Lisa: Yeah, we should talk about that off the air, actually.
Lisa: Because my husband to Andover, and my daughter’s…well all right, we’ll talk about that off the air.
Lisa: Okay. So now, you’ve written this book, “Publicani.”
Lisa: And I want you to tell me what the book is about.
Zak: It’s a thriller. It’s an action thriller about a family fighting against the government. There is a certain procedure that the government invented in the near future, and this procedure affects this family, and they’re against the wall, and they’re fighting back.
Lisa: Okay and this procedure that you talk about is something…well, tell us what the procedure is. Do you not want to tell it; you want people to read the book so that they know what it is?
Zak: Well…I can tell it. It’s in a way, the government comes to a person, and takes part of his intellect, and wants to share it with other people.
Lisa: That’s right.
Zak: Because, for the good of the society and for the good of this person. And actually, this book, is anti-income tax.
Lisa: I -
Zak: I wrote it with the goal of fighting against income tax.
Lisa: So …Zak, I don’t get that. I don’t get…I read the book. I like the book. The book is a great thriller on its own. It’s a real thriller, but I don’t see anything about income tax in the book.
Zak: I’m so happy. It means I did such a good job. I never mentioned income tax in the book. I wanted it to be entertaining. I didn’t want it to be a moral lesson, a lecture, “income tax is so bad,” which is I think is the root of all evil in the United States.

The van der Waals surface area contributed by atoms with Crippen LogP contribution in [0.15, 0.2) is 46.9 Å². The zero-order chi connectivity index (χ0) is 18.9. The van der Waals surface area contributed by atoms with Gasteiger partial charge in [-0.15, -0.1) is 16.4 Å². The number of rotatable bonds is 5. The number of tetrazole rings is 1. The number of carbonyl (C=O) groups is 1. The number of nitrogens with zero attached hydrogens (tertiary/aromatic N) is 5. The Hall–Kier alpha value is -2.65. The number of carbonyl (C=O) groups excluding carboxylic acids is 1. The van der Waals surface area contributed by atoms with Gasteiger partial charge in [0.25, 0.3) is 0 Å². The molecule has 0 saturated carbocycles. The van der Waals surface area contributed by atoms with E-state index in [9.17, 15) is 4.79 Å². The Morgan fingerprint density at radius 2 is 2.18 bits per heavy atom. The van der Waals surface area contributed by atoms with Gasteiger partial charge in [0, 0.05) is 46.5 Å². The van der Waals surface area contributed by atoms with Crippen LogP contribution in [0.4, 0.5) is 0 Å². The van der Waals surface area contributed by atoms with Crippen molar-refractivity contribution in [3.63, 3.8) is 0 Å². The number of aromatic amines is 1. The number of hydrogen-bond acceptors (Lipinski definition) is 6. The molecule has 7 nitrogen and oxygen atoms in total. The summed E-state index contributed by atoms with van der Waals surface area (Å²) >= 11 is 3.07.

Lisa: You think income tax is the root of all evil?
Zak: The root of all evil, yes.
Lisa: The root of “all” evil, Zak?
Zak: All evil.
Lisa: Has <laughter> -
Zak: If you give me time, I’ll prove it to you like a mathematical theorem.
Nick: So you like Weicker [sarcastic]. Isn’t Weicker the one that introduced income tax in Connecticut?
Lisa: Yeah, you wouldn’t like Weicker.
Nick: No, I was just joking, sarcastic <laughter>.
Lisa: Exactly. You’re being sarcastic, right. Oh, I agree, yeah.
Nick: That’s right <laughter>.
Lisa: Did you move to Connecticut before we had the income tax in Connecticut?
Zak: We were already here…
Lisa: We did. We moved the year before it came in.
Lisa: <Laughter> We always have great timing.
Zak: I don’t mind that much State Income Tax, by the way. I mean, I…I’m sure it will disappear once Federal Income Tax is gone, but Federal Income Tax, that’s the evil.
Lisa: Why do you say that?
Zak: That State Income Tax is okay and why I -
Lisa: No, why do you say that Federal Income Tax is the root of all evil?
Zak: It’s the clearest example of violence against a group of people that I can think of -
Zak: In the modern times, yes.
Lisa: Why do you say it’s violent to raise money? Tell me.
Zak: What do you mean “raise money”? You don’t raise money. You don’t ask people for money. You come to people with a gun, and tell them, “I want so much of your money, and this you can keep for awhile.”
Lisa: Well, yeah.
Zak: It’s -
Lisa: The gun –
Zak: Right, yeah but it -
Lisa: The gun meaning the implicit threat that if you’re not a law abiding citizen, you go to jail. I understand that.
Zak: Not implicit. And it’s…it’s stealing. You don’t look it as stealing.